It started out as a class assignment for two Ryerson architecture students and turned into an opportunity to showcase their design for all of Toronto — with some help from Sheldon Levy.
Levy gave the department of architectural science $15,000 to fund the construction of the winter warming hut design of fourth-year students Lily Jeon and Diana Koncan.
Organizers of the city’s Winter Station competition reached out to Ryerson to see if students would submit their designs for one of five structures that would transform lifeguard stations along Woodbine Beach in Toronto into inviting shelters.
Architecture professors Vincent Hui and Baruch Zone encouraged students in their classes to submit their ideas. Hui and other faculty members chose Jeon and Koncan’s installation as the winner.
With the price of labour and materials, building the design wasn’t going to be cheap. It was up to the Jeon and Koncan to find someone to foot the bill.
They turned to the Design Fabrication Zone (DFZ) for support. The DFZ gave the students access to the 3-D printing and laser-cutting technology for its construction.
But neither the students nor the department had the funding to purchase the materials required for the project.
That’s when the university president stepped in.
“Sheldon Levy … heard about this project and he found out that it was this inaugural event and an international competition and that we had a place at the table, so to speak, to have Ryerson showcased,” Hui said.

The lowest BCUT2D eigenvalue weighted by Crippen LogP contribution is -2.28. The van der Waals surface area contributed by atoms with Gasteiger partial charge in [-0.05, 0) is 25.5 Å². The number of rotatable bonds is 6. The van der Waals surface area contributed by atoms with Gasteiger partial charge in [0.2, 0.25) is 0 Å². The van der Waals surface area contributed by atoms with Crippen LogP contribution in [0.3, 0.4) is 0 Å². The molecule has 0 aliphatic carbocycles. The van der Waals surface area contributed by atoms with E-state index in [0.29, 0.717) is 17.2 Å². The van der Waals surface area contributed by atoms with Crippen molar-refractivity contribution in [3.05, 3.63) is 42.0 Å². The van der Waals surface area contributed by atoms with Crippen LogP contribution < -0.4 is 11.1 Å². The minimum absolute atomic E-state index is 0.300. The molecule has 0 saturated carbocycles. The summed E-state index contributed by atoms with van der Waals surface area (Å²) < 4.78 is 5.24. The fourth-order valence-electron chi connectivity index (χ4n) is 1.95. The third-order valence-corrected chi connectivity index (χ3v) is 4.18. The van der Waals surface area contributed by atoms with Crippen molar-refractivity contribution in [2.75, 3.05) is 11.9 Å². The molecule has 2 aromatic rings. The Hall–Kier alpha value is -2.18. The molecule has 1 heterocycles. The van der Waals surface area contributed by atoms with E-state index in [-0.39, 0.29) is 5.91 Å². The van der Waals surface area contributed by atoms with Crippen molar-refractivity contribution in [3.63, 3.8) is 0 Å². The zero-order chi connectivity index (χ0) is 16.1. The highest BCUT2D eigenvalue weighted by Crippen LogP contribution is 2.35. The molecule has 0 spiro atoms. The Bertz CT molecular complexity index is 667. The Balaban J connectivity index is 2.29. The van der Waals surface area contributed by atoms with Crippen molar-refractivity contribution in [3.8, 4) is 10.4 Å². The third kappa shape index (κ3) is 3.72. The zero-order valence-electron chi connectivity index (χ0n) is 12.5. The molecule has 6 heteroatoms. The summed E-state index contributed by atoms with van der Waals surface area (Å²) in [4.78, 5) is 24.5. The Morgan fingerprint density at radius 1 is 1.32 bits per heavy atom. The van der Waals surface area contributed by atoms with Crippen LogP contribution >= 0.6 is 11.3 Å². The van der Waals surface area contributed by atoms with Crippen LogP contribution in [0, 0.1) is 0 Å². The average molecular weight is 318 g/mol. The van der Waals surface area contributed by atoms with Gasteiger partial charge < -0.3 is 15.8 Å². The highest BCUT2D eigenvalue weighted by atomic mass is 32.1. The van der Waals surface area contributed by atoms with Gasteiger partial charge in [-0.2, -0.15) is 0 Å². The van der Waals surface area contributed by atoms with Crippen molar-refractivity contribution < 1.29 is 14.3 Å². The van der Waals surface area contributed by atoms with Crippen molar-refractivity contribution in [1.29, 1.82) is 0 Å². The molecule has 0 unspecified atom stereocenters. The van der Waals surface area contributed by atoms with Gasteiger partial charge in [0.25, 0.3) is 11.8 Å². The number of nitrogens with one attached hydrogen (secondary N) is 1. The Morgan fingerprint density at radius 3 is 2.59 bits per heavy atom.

Levy approved the $15,000 funding required to build Jeon and Koncan’s winter station.
The money comes from a fund set aside by Ryerson’s ex-chancellor, the late Raymond Chang that supports “idiosyncratic” projects.
“These are (projects) that don’t fit in any particular category but it’s trying to make a difference in people’s lives,” says Levy.
“It’s really rare for design-build competitions to happen in Toronto,” Jeon said. “There are a lot of design competitions where you come up with a design and the best one is awarded a monetary prize … but rarely does it actually get built.”
Now that it’s getting built, Jeon and Koncan have to a lot of testing to do to see if their design can cope with the waterfront’s conditions.
“(The hut is) inspired by the shape of a pine cone … and the science of an igloo, which uses snow to insulate,” Jeon said. “It has these petals that gather snow and insulates the interior and creates a warm … shell.”
Jeon and Koncan hope to start work on the structure, called Snowcone, this week. Construction will take place in the architecture building with the help of 15 other students.
The winter stations are expected to open Feb. 16 and will be dismantled March 22.